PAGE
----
Artists are, for the most part, practical chemists with no education in the subject.
Pedernal, 1941, Georgia O’Keeffe, courtesy Georgia O’Keeffe Museum. All three paintings in this post have been identified as suffering from saponification.
For decades, conservationists, scholars and even Georgia O’Keeffe herself assumed that the tiny bumps along her paintings were grains of sand from the desert of New Mexico. Eventually, those bumps began to grow and flake off.
The bumps are metal soaps, formed by a chemical reaction between lead and zinc pigments and the fatty acids in the linseed oil binder. Medieval alchemists made boiled linseed oil by exploiting this same reaction, tossing lead oxide in to make the oil thicken.
O’Keeffe’s paintings aren’t the only ones suffering from these surface pimples. The problem is found in works by artists as diverse as Rembrandt and Vincent Van Gogh. As many as seven in ten museum masterpieces may be affected.
The Anatomy Lesson of Dr Nicolaes Tulp, 1632, Rembrandt courtesy the Mauritshuis
Anecdotal evidence shows that moving paintings, exposing them to daylight, and changes in humidity contribute to the problem. “There seems to be some correlation between the number of times the paintings have traveled to public exhibitions and the size and maturity of the surface disruption. The more times the paintings have traveled, the more likely it will be that the protrusions are larger and more numerous, said Dale Kronkright, head of conservation at the Georgia O'Keeffe Museum.
Detail of Madame X (Madame Pierre Gautreau), John Singer Sargent, 1884, showing saponation in the black dress.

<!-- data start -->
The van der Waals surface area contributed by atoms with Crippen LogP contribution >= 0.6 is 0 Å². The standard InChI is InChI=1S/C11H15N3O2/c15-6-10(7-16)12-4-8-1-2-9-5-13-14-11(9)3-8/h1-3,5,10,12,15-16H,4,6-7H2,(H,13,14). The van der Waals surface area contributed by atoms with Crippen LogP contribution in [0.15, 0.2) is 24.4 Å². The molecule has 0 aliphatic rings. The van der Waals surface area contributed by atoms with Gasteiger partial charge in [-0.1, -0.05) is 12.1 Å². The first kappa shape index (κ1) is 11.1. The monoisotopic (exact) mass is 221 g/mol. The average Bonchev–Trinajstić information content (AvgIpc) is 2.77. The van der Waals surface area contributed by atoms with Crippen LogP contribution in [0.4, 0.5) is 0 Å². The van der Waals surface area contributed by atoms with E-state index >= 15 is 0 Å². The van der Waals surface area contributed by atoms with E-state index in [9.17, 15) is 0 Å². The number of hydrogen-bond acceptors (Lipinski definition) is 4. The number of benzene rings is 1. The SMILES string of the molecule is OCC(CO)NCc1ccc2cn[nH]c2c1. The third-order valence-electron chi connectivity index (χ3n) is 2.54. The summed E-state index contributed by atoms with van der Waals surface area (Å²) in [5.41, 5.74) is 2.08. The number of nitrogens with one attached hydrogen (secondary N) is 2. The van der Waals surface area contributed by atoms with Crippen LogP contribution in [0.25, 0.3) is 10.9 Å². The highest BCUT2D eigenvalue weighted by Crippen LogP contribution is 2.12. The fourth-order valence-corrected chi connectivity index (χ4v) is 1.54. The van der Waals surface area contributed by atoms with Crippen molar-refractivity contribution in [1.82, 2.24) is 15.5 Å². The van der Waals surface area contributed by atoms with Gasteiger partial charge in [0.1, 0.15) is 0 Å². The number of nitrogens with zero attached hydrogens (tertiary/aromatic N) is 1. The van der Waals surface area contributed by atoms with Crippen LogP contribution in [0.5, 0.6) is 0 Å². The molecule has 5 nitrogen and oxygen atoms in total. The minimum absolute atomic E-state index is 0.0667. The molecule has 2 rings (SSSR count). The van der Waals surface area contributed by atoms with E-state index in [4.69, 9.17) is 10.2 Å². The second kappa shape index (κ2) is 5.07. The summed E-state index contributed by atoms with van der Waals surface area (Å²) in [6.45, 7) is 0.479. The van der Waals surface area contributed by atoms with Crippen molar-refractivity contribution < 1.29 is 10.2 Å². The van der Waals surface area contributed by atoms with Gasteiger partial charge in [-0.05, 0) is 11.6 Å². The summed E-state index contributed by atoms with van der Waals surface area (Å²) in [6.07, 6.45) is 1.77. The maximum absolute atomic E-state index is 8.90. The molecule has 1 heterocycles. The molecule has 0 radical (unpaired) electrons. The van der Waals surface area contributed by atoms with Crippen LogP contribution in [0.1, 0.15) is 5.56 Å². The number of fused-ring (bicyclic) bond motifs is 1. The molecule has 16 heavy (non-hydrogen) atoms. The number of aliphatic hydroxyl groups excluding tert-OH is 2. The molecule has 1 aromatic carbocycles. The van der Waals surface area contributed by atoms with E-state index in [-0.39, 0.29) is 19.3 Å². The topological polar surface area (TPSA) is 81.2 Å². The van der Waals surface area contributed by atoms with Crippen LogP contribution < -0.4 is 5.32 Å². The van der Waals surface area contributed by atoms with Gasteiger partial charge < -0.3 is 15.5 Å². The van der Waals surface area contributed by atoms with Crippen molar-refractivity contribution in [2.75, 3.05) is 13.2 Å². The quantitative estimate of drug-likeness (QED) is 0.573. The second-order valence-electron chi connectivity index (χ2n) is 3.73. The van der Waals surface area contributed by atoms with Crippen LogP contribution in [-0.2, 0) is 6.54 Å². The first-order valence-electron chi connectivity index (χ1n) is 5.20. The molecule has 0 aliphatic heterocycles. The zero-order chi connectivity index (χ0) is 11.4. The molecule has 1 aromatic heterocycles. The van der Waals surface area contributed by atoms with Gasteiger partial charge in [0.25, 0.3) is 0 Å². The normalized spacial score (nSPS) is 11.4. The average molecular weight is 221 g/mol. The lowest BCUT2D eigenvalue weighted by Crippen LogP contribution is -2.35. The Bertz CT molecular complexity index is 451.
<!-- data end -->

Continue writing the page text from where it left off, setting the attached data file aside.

To test this theory, a team from Northwestern's McCormick School of Engineering has developed a handheld scanner to document continuing changes in painting.
“If we can easily measure, characterize and document these soap protrusions over and over again with little cost to the museum, then we can watch them as they develop,” said Oliver Cossairt, an associate professor of computer science at McCormick. “That could help conservators diagnose the health and prescribe treatment possibilities for damaged works of art.”
What does this have to do with us working artists? After all, we’re not using lead paint anymore, and if we’re smart, we don’t use zinc white, either. The problem is, most artists are all practicing chemistry with very little education in the subject, self included.
Falling Leaves, 1888, Vincent Van Gogh, courtesy Van Gogh Museum
Don’t think you’re getting away from the metals because you’ve moved to a modern palette. Metals are naturally-occurring elements of great usefulness, and that includes making pigments. An incomplete list of the metal pigments we currently use includes cobalt blue and violet, manganese blue and green, ultramarine blue, the cadmiums, Prussian blue, viridian, the iron oxide pigments (sienna, umber, and black), and titanium white. In other words, you can’t get away from them. Nor can you get away from the fatty acids in oil binders. Whatever the binder you’re using—walnut oil, beeswax or linseed oil—it’s an organic fatty acid.
This process of saponification is also what is going to make you and I dissolve into a pile of grave wax someday. Even the ancients knew that nothing lasts forever: “Then I considered all that my hands had done and the toil I had expended in doing it, and behold, all was vanity and a striving after wind, and there was nothing to be gained under the sun,” (Eccl 2:11)
Meanwhile, we’ve managed to keep paintings intact for a few thousand years and we can continue to do just that. Just continue to paint fat over lean, avoid known fugitive or reactive pigments, and don’t follow untried, crackpot approaches, and your work should last a long time.